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Tuesday, March 11, 2014

What is in the Pantry that should not be there

I opened a pantry door (we have more than one pantry) and spotted something. In fact I spotted two things and then looked further and then went and looked in the other pantries.

The first thing noticed was the castor sugar. Then there was(were) the jam(s)

It turned out that the jams are there for visitors. Some like sugared fruit on toast in the morning. Fair enough we all have our own poison. Some years ago we gave up jams and composted the bulk of our sugared fruit supplies and just kept a few varieties for the odd visitor.

The castor sugar? That was a left over from the days when we used sugar in cooking according to the pastry chef Jean. We now use either honey, Stevia or rarely Dextrose. The castor sugar will find a new home in the Cave and used as priming sugar for bottling beer, cider and sparkling wines.

I see a half empty jar of treacle. That was from making Worcestershire sauce some years ago. It was such a tedious recipe and really wasn't worth the effort. A compost candidate.

Vegemite, mmmm. Well maybe that better stay. The ingredients list isn't that bad and we only have it every month or two. Lovely on toast with lashings of butter. Vitamin B as well to make up for the colour and preservative.

Out in the Cave there are a few jars of  jams and pickles. Gifts from friends and visitors. A bit sugary. Most have been composted and these few remainders are now well past used by date.

So that is about it.

Over the last few years we have gradually eliminated rubbishy foods from our diets especially the sugary kind. We have even cut down on the home made oven roasted olive oiled chips on Fridays. Now its not every Friday. Moderation.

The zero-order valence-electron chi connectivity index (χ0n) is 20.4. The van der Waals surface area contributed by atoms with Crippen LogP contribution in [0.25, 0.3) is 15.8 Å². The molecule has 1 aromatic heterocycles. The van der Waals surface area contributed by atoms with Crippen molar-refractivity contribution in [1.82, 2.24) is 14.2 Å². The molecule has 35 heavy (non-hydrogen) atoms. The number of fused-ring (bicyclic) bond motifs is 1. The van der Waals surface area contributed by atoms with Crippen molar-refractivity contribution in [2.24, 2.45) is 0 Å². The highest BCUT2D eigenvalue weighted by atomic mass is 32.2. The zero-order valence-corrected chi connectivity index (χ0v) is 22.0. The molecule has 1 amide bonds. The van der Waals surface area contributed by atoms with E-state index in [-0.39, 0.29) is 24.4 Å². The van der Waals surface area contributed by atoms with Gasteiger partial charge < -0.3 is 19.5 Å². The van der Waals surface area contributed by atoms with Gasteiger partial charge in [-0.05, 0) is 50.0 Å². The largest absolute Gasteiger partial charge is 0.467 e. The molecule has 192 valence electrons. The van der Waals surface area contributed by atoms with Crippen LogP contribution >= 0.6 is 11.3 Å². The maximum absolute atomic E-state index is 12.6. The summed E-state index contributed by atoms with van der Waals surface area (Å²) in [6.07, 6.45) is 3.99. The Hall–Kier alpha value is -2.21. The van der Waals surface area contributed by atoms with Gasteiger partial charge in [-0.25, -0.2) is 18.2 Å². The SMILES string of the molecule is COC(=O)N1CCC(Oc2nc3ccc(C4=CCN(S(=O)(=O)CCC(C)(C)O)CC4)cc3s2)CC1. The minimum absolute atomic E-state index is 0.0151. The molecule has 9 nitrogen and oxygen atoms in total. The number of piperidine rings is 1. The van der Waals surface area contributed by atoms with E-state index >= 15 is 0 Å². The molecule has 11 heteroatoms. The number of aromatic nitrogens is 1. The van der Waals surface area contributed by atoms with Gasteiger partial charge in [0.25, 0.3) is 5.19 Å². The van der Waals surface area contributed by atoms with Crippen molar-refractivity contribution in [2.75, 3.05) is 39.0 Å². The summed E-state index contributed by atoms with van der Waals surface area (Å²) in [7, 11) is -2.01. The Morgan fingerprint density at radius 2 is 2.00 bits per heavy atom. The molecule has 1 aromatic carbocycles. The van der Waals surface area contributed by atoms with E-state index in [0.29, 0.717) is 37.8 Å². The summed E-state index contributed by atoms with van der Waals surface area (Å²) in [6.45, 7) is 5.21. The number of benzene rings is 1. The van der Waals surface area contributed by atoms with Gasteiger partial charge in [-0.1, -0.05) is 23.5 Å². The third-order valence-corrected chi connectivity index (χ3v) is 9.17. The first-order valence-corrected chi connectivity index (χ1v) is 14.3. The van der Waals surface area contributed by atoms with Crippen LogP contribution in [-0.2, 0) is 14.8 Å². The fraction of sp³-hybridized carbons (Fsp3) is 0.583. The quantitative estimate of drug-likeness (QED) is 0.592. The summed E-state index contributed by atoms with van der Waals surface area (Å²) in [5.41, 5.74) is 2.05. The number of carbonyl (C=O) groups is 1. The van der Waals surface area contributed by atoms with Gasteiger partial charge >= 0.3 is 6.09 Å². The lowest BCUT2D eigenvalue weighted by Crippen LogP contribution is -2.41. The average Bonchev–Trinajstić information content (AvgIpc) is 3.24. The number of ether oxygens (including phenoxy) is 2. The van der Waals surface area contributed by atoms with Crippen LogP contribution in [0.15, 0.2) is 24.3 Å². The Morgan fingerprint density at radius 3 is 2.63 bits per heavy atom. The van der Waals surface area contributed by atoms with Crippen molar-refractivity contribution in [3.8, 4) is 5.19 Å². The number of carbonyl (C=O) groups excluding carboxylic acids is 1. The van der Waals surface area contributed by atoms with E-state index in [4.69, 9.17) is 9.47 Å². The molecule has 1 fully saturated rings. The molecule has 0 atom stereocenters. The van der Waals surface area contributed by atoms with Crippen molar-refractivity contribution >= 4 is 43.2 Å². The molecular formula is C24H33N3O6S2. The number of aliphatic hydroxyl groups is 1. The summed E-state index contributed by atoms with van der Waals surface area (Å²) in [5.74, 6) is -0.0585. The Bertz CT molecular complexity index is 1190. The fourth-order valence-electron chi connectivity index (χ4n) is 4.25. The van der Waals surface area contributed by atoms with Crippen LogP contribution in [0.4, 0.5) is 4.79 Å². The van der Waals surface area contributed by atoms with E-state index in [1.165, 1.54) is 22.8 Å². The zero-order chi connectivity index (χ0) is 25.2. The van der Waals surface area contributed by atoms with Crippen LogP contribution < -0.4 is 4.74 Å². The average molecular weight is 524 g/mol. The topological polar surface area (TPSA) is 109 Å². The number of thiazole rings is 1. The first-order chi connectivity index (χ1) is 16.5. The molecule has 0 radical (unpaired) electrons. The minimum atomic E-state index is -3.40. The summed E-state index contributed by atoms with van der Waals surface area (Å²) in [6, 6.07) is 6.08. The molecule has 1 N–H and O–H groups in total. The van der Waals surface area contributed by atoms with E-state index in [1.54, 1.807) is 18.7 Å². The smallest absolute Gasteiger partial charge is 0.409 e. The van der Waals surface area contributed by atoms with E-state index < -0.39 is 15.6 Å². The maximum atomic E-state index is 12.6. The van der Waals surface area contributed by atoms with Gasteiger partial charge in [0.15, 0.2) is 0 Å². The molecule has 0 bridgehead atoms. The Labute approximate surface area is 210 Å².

What do you do with a bountiful harvest. Too much of a particular fruit? Freeze some, give it away or talk to the chickens about it.

Juice seems to be a another popular end product. But what about the vitamins and minerals in the skin  and pips. Citrus pith has all the bioflavonoids which work well with the acidic juice and fibre in the pulp.

We enjoy watching cooking shows but not Master Chef and My Kitchen Rules with their annoying pauses in speech. The things that really annoy us in any cooking show or book are when a fruit or vegetable is adulterated to make the dish pretty. No concern is apparent as to the nutritional value being discarded. It often seems that looks override or that flavour must be extracted and concentrated rather than the entire product valued for its different beneficial features. Sometimes just too much over cooking.

There have to be some treats in life but as much as possible rubbishy food should be the exception. Treats now are the first home grown Tomatoes or the first Asparagus. Freshly shucked oysters from Karuah, home made chocolate with honey as the mild sweetener, fresh fruit from the garden with yogurt, that glass of your own wine or cider. Even just trying a new recipe which innovates the way a vegetable is prepared or cooked. The palate does change. And it can't be all that bad for your health.

What is in your pantry that should not be there?

Are you maximising the nutritional value of the fruit and vegetables you use?

They say it's best not to try and change everything at once as that will lead to failure. Get in the habit of adding something good to your diet or removing something bad (not both) one thing every 40 days or so and change your diet and your health.

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